Dutch customers can now pay at a branch of the Albert Heijn supermarket using their phone or customer card, without needing a debit card. This is a first in the Netherlands, but there are already more advanced contactless payment systems outside the country.
It all looks really easy: instead of waiting in a line at the checkout, you simply hold your smartphone or a special card against the price tag. A beep sounds, a green light flashes, and you can put the groceries in your bag. Customers can now shop even faster thanks to this system in the AH To Go store in the Academic Medical Centre (AMC) in Amsterdam.
Albert Heijn introduced self-scanning and self-checkouts over a decade ago, but these still involved going to a cash register after gathering your groceries. The new system removes this last step; you scan the goods on the shelf, then put them straight in your bag. Ten minutes after the last scan, the total amount is debited from your account.
The system uses near field communication (NFC) technology, which sends radio signals to a receiver a short distance away. In this case, the receivers are the price tags, which all have a unique 'fingerprint'. The card exchanges data with the price tag to conclude the purchase. Albert Heijn has developed special price tags with NFC technology.
Many Android phones have a built-in NFC tag. The iPhone also has one, but it has not yet been widely released by manufacturer Apple, so the new payment system is currently unavailable on an iPhone.
Easy payment does mean handing over a vast amount of data to the grocer. You have to register your bank account and phone number to use the app, and Albert Heijn keeps exact track of everything you buy. This does mean, however, that you can participate in a loyalty scheme for fruit, croissants and coffee, among other things. ‘We offer a free cup of coffee after you’ve paid for five, and the whole system is completely automated,’ says Albert Heijn spokesperson Anoesjka Aspeslagh. A record is kept of all your other purchases, too. 'In the future we may be able to use this information for personal discounts, in the same way we currently do with the bonus card'.
SENSORS MONITOR WHAT YOU BUY
This contactless payment system may be a first in the Netherlands, but elsewhere in the world there are some even more advanced supermarkets. A store was opened in Shanghai, China in 2017 where you can scan the labels and go on your way. The idea is very similar to that of the Dutch supermarket chain, but AH was beaten to the mark. In addition, the store in question uses this system exclusively, whereas in AH To Go stores the traditional checkout system will remain optional.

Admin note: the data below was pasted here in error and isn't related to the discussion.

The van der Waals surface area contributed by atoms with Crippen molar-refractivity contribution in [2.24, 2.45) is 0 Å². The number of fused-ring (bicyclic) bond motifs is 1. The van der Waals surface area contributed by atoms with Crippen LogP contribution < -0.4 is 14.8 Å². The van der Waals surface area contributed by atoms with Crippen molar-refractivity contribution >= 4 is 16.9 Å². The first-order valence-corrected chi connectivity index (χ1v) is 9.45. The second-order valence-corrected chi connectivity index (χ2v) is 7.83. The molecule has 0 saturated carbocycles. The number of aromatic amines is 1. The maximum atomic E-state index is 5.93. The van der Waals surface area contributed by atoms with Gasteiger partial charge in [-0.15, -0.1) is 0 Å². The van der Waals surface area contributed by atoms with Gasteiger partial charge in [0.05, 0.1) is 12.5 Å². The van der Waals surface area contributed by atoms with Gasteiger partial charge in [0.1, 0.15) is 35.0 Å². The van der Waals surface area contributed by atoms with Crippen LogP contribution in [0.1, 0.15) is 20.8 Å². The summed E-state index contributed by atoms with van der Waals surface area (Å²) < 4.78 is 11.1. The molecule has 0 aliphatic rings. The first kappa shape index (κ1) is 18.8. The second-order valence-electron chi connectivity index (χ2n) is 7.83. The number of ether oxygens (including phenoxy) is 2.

Things are even more advanced in the USA, where you don’t have to scan anything: technology takes care of it all. Web giant Amazon opened a store early this year where you only have to scan an app on your phone when you walk into the store through a gate. Cameras monitor who you are, where you go in the store, and sensors on the shelves detect what you take. When you leave the store, your balance is calculated, and the bill sent to your credit card registered at Amazon.
The technology had a few teething troubles; the 'smart' cameras often confused people with similar physiques or faces. Kids also threw a spanner in the works by taking things from one shelf and putting them back somewhere else.
‘We don’t think this system is suitable for us, because at Amazon Go you can only enter the store by a single entrance where you have to scan your phone. AH To Go often has very wide entrances, and the aim of our system is to help people get in and out of the store as quickly as possible. Take the bread department, for example: it is right on the edge of the store, so our system means that anybody wanting a croissant doesn’t even have to enter the store.’
Doesn’t such a simple system make life easy for shoplifters? ‘The beeps, green lights, crowds in the store and presence of staff create a lot of social control,' Aspeslagh thinks. ‘Our experiences with self-scanning also show that shoplifting is not a major issue.’
Aspeslagh thinks that this system will help prevent delays. ‘The contactless payment only takes a second, so you’re in and out in a flash. You can also use it to pay directly for your coffee, which will avoid the long counter queues common in places without such a system and improve customer flows.’
Albert Heijn has no plans to implement this system in its ‘standard' stores. 'AH To Go is all about speed, which makes this system ideal. Speed is less important in standard stores.' Next Monday, the system will be introduced in an AH To Go store in Amsterdam Central Station ‘This store is very different to the one in the AMC, so it’s an exciting step. We want to see how it goes, and if the system appeals to customers. It will then be implemented in all AH To Go stores.'
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